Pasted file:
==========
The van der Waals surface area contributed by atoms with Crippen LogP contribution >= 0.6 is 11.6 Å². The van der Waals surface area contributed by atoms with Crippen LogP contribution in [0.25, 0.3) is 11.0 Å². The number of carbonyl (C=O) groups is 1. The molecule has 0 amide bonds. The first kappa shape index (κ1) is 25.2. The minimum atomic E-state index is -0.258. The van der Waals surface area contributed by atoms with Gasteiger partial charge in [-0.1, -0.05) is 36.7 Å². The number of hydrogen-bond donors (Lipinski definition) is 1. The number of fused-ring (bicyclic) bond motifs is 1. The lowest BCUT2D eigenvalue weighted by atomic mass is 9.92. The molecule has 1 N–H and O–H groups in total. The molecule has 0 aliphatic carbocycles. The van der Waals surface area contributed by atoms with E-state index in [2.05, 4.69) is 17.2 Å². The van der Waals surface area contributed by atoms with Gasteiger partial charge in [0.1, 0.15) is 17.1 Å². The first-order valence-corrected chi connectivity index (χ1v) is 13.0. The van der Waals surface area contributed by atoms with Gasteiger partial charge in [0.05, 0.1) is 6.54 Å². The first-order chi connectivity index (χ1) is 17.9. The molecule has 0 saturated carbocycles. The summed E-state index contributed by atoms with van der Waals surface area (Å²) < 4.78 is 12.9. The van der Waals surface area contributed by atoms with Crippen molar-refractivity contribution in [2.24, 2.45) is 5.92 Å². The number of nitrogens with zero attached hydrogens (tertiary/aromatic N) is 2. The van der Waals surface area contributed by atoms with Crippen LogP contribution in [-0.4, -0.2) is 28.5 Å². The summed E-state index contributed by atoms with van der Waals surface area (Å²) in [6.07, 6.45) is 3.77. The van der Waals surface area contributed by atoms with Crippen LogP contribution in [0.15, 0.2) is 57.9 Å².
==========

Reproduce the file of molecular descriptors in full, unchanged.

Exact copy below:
The van der Waals surface area contributed by atoms with Crippen LogP contribution >= 0.6 is 11.6 Å². The van der Waals surface area contributed by atoms with Crippen LogP contribution in [0.25, 0.3) is 11.0 Å². The number of carbonyl (C=O) groups is 1. The molecule has 0 amide bonds. The first kappa shape index (κ1) is 25.2. The minimum atomic E-state index is -0.258. The van der Waals surface area contributed by atoms with Gasteiger partial charge in [-0.1, -0.05) is 36.7 Å². The number of hydrogen-bond donors (Lipinski definition) is 1. The number of fused-ring (bicyclic) bond motifs is 1. The lowest BCUT2D eigenvalue weighted by atomic mass is 9.92. The molecule has 1 N–H and O–H groups in total. The molecule has 0 aliphatic carbocycles. The van der Waals surface area contributed by atoms with E-state index in [2.05, 4.69) is 17.2 Å². The van der Waals surface area contributed by atoms with Gasteiger partial charge in [0.1, 0.15) is 17.1 Å². The first-order valence-corrected chi connectivity index (χ1v) is 13.0. The van der Waals surface area contributed by atoms with Gasteiger partial charge in [0.05, 0.1) is 6.54 Å². The first-order chi connectivity index (χ1) is 17.9. The molecule has 0 saturated carbocycles. The summed E-state index contributed by atoms with van der Waals surface area (Å²) < 4.78 is 12.9. The van der Waals surface area contributed by atoms with Crippen molar-refractivity contribution in [2.24, 2.45) is 5.92 Å². The number of nitrogens with zero attached hydrogens (tertiary/aromatic N) is 2. The van der Waals surface area contributed by atoms with Crippen LogP contribution in [-0.4, -0.2) is 28.5 Å². The summed E-state index contributed by atoms with van der Waals surface area (Å²) in [6.07, 6.45) is 3.77. The van der Waals surface area contributed by atoms with Crippen LogP contribution in [0.15, 0.2) is 57.9 Å².